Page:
Regarding the GMAC regen, it's capable of locking up the rear tire if just turned "on". That's why they made the variable regen/brake set up. This is WAY different than the regen on any bike made previously, to my knowledge anyway. That's what makes this drive a game changer. Yes, it is fed some power when coasting, but the regen available, used when stopping if not in the hills, more than makes up for the tiny bit used to make it feel like it's coasting. That little bit of power used coasting is customizable by the user too. -Al
 
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Timpo

Well-Known Member
Timpo, regarding the battery, the stock RAD is good enough for MY needs! I'm not building this bike to be the ultimate, best available, or to set a new land speed record. It's way more about FUNCTIONAL, meeting my needs. I ride for sport. Would I like to have a 52 volt? Sure! Do I need it? Nope..... Nor do I need more Ah. A 20 mile ride is about all I'm good for (my butt won't let me go much further!). There's no need for a heavier battery than the one 14 Ah battery Rad uses on my bike. No upside to lugging around the extra weight of a 17 or 20Ah battery for my purposes. The 14Ah will let me ride for up to a week as it is!

As far as proprietary, so what? It's not THAT proprietary. If I want to put a generic battery on it, it might take me an hour. The battery rack, the thing that makes this battery proprietary, is held in place with 3 screws. How long do you think it's going to take to remove that and install a new rack - the one that's going to ship with a new battery? That's a non event, here anyway. Internet hogwash....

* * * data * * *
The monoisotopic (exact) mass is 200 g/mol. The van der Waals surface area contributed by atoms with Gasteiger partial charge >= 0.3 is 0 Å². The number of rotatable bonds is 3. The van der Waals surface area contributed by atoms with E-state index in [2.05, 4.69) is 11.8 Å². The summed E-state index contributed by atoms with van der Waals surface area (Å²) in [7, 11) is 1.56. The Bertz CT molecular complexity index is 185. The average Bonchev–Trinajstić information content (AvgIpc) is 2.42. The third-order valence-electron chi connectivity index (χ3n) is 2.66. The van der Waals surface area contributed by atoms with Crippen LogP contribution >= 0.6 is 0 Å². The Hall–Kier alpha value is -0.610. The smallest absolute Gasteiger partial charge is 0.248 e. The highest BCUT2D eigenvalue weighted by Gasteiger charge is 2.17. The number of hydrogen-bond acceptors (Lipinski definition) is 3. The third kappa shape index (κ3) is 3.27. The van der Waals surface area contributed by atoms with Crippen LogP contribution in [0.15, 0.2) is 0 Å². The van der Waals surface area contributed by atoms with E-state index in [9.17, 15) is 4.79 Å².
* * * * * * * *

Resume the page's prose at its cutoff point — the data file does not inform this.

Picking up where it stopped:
I've been riding the bike, equipped with a stock '17 Rad battery, and the MAC 12t motor (very similar to the GMAC) for over a year now. I LOVE it. I have an easy 35 mile range with much time spent in rolling hills. Noteworthy is the fact I have the controller set to limit available power to the MAC at 1100 watts or so. That setting provides all the power I need to crest the biggest hills - and it's super efficient! Also noteworthy is that I weigh 315 lbs, and rarely ride at speeds over 15mph. The novelty of going faster has long since worn off. My time is spent mostly in PAS 1, with 2 and 3 used as wind and hills make them necessary.

Regarding speed, the GMAC's are available in 2 different windings. The 8 turn and the 10 turn. The 8 turn would likely work out better for those riding at 25 mph frequently. It's designed to be more efficient with the motor turning at a higher rpm. All that is spelled out on the Grin site. The 12t wind, like I have now, isn't available from Grin for the GMAC. Their standpoint is that the 10t will equal the 12t performance in the majority of circumstances. OK fine. I bought the 12t for it's low speed ability, as that best describes how my bikes are ridden.